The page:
Just four days after we saw HPAI H5N2 In A Minnesota Turkey Farm, we’ve news overnight of another facility in Asbury, Mo. (very near the intersection of Missouri, Kansas & Oklahoma) hit by avian flu. Confirmatory testing is also underway at another facility in Fortuna, Mo. which is roughly 150 miles to the Northeast.
While the exact strain is not mentioned, from the context of the statement it appears to be one of the recently arrived (and reassorted) HPAI H5 viruses that has now turned up in 8 states.
First, this from the Missouri Department of Agriculture, after which I’ll be back with a bit more.
March 8, 2015
MDA implementing response to contain, eliminate virus following detection of avian influenza in Missouri
JEFFERSON CITY, Mo. -- The Missouri Department of Agriculture announced today that it is implementing its plan for a coordinated response with the USDA, state health officials and industry partners following confirmation that turkeys at a grower facility in Asbury, near Carthage, had been infected with a strain of avian influenza. Outbreaks of a strain of avian flu have occurred in Minnesota, Oregon, Washington and Idaho and are not considered to be a threat to public health or the food supply. Preliminary tests also came back positive for the virus at another facility in Fortuna in Moniteau County.
MDA is following its strict protocols to contain and eliminate the disease. The facilities were immediately quarantined and the remaining turkeys in the involved flocks will be depopulated and will not enter the food system. Following USDA protocols, surveillance and testing procedures are underway at properties near the affected facilities to ensure the virus has not spread.
As a precaution, the Missouri Department of Health and Senior Services (DHSS) is reaching out to monitor workers who may have been exposed to the virus. MDA has also been working with the USDA, which is sending an incident management team to Missouri to assist MDA in its response.
While lethal to birds, the strain of virus detected is not known to have caused disease in humans and is not expected to pose a risk to public health.
The specimens from Carthage were tested by the state animal health diagnostic lab in Springfield and the APHIS National Veterinary Services Laboratories in Ames, Iowa confirmed the finding. MDA is awaiting confirmation on an additional specimen from Fortuna.
Although currently not considered a human health threat, the CDC remains cautious, and has issued specific guidance documents for dealing with those who may have been exposed (see CDC Interim Guidance For Testing For Novel Flu & CDC Interim Guidance On Antiviral Chemoprophylaxis For Persons With Exposure To Avian Flu).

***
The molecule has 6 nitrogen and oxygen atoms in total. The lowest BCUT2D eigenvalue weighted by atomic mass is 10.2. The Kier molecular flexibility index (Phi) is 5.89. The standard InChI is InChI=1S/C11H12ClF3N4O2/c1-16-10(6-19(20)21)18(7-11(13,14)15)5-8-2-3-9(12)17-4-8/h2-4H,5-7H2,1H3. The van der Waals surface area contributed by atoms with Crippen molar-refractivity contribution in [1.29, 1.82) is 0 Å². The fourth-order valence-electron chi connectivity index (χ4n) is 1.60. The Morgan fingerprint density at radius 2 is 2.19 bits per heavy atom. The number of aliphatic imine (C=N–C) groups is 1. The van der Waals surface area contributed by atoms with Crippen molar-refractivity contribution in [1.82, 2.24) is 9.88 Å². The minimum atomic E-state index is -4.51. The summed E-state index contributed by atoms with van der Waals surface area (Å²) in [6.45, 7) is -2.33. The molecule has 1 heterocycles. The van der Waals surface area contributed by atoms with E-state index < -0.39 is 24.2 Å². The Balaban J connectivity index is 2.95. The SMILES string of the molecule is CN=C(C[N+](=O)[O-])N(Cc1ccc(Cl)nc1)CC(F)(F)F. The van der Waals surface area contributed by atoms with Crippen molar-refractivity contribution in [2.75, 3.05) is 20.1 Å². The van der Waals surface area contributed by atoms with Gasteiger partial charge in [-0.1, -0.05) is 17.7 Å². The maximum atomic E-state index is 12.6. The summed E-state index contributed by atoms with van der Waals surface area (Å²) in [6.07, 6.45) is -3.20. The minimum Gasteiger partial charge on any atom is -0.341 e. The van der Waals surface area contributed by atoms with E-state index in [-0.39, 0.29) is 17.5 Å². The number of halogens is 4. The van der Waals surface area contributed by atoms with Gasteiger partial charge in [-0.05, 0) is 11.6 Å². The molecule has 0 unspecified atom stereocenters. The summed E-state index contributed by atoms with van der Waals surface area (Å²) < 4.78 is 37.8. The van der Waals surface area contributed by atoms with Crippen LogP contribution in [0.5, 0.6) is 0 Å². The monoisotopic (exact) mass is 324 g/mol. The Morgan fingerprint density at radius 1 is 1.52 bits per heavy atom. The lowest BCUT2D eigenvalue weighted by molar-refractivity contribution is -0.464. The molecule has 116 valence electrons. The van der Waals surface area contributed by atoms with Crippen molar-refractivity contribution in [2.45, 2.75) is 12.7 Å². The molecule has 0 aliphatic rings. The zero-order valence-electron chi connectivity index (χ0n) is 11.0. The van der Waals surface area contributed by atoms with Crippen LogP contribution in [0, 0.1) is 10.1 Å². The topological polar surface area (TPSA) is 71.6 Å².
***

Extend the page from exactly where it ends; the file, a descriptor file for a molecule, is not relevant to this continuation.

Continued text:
For now, the primary concern is over the negative impact the arrival and proliferation of these highly pathogenic avian flu viruses will have on North America’s poultry industry.
Since November we’ve seen H5N8 and/or H5N2/H5N1 turn up in six western states as well as in British Columbia – all of which lie either beneath, or adjacent to, the Pacific Flyway. Over the past week we’ve now seen these viruses turn up in two additional states in the Mississippi Americas Flyway, which covers 2/3rds of the United States.
While these flyways are predominately north-south corridors, their overlapping allows for a lateral (east-west) movement of avian viruses as well – often via shared nesting areas and ponds – something we’ve looked at recently in The North Atlantic Flyway Revisited & FAO On The Potential Threat Of HPAI Spread Via Migratory Birds.
The arrival of HPAI to Missouri is particularly troubling as that state, and several adjacent states (most notably Arkansas), are among the biggest producers of poultry in the nation.
Where HPAI H5 turns up next is anyone’s guess, but it has proven its ability to spread rapidly and effectively via migratory birds across the nation and around the globe. Poultry producers in states not yet affected are being advised to take extra biosecurity measures to protect their flocks.
Although the future threat from these viruses is unknown, serious outbreaks of H5N1 in Egypt and the rapid emergence and spread of new HPAI H5 reassortants around the globe over the past year recently prompted the World Health Organization to issue a pointed warning (see WHO: H5 Currently The Most Obvious Avian Flu Threat).